Sen. Dunbar bears down on short-term rentals: Alaska partiers are a protected class?

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Anchorage Democrat Sen. Forrest Dunbar is looking for a problem to fix with Senate Bill 162. The problem is people who don’t want to rent to partiers. These short-term homeowners are a buzzkill to Dunbar.

The Dunbar party bill would add to the list of actions you cannot take as an owner of real estate in Alaska. You already cannot discriminate based on race, sex, color, gender, sexual status, marriage status, national origin, or just about anything else that distinguishes one person from another.

Dunbar’s bill inserts “residency in this state.” It appears to be a bill aimed at preventing discrimination — but against who?

Against Alaskans.

Evidently, some people in Anchorage like to rent a house for one night in order to have wild parties, and some bed-and-breakfast owners don’t want parties. They want to rent to a different kind of clientele than the ones Dunbar is advocating for.

Dunbar, who is also sponsoring a bill to allow psychedelics to be used on mentally ill patients, believes those who rent houses for short-term should not be able to deny Anchorage partiers from renting homes for their graduation bashes.

The bill pairs well with an anti-free-market bill from Rep. Andrew Gray, another Anchorage Democrat, who proposes to limit bed-and-breakfast owners to having just one short-term property, and no more.

House Bill 184 would require all bed-and-breakfast owners to register with the state and be limited to one rental property. Gray seems to believe, without evidence, that bed-and-breakfast establishments have caused a housing shortage in Alaska. Across the nation, housing shortages are caused primarily by overbearing regulation, but short-term rentals have become the scapegoat.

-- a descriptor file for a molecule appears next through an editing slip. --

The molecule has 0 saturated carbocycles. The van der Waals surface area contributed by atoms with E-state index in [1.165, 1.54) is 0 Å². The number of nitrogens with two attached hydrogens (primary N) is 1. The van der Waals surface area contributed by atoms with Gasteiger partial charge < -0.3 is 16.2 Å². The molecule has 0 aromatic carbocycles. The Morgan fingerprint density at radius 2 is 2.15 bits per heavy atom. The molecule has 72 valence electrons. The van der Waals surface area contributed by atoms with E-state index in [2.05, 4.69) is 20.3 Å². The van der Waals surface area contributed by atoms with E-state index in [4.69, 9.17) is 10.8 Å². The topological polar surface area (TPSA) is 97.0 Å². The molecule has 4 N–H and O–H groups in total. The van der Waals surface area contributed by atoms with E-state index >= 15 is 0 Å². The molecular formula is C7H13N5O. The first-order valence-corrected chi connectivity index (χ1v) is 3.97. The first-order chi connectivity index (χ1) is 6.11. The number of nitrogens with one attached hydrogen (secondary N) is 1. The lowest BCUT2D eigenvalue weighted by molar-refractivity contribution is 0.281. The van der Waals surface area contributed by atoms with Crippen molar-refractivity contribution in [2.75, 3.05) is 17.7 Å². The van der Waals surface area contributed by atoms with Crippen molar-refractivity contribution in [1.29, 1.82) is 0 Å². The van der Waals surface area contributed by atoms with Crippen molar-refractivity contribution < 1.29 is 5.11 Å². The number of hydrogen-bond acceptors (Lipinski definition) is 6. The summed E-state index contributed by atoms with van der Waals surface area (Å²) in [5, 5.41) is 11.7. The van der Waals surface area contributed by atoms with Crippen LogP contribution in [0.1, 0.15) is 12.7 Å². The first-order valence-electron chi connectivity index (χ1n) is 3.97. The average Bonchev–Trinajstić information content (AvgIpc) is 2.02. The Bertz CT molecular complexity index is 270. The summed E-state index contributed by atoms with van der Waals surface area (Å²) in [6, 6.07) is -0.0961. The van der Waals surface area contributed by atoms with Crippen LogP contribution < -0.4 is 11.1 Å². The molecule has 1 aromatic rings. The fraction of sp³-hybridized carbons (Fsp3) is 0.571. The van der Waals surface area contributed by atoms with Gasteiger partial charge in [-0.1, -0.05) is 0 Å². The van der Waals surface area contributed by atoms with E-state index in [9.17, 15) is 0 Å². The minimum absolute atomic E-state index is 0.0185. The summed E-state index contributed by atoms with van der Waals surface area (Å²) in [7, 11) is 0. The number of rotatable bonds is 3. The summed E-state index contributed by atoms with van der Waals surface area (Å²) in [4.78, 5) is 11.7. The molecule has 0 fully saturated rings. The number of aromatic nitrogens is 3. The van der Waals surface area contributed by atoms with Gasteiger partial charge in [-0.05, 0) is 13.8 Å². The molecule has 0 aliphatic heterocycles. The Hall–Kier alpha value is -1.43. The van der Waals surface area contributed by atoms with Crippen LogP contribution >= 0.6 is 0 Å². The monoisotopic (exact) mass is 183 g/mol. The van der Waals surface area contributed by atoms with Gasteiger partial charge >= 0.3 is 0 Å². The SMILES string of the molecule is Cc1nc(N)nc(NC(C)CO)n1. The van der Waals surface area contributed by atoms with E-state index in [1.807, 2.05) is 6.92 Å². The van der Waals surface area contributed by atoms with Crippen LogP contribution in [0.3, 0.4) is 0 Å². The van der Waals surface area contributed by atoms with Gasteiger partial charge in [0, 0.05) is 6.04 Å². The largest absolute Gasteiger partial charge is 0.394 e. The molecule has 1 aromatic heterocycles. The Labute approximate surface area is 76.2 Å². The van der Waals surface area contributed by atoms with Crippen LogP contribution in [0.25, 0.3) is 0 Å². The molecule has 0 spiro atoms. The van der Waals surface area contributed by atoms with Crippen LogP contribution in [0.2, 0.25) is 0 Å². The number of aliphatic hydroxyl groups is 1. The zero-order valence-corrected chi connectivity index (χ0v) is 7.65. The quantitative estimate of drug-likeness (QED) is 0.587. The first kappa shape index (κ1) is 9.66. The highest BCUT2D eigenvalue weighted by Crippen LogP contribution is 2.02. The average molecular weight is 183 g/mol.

Now, Sen. Dunbar is adding the party lifestyle as a new protected category in the Alaska statute that covers housing. His bill was pre-filed in advance of the legislative session that starts Tuesday.

19 COMMENTS

  1. You got it right! Trying to solve an issue without a problem.

    There is no proof that vacation rentals have caused our housing problems in Alaska or the US. No proof!

    In this bill, he is trying to take rights away from private property owners not to have their homes or property destroyed by revelers who wish to have fun at someone else’s location and expense for a one-night stand!

    You could turn this around and say that this bill will make it even more difficult for immigrants, legal or illegal, to rent housing in Alaska!

    Untended consequences bite!

  2. Unfortunately for Comrade Dunbar AirBnB flags any potential party rentals and bans the renter from the platform. The biggest red flag is a large rental property being reserved by someone local.

  3. While I wholeheartedly disagree with the proposals by Dunbar and Grey, one can not deny the impact that STRs have had on housing supply and the rental market.

    The STR market will work itself out (they’re still building new hotels in Anchorage) but increasing the supply of new homes needs help.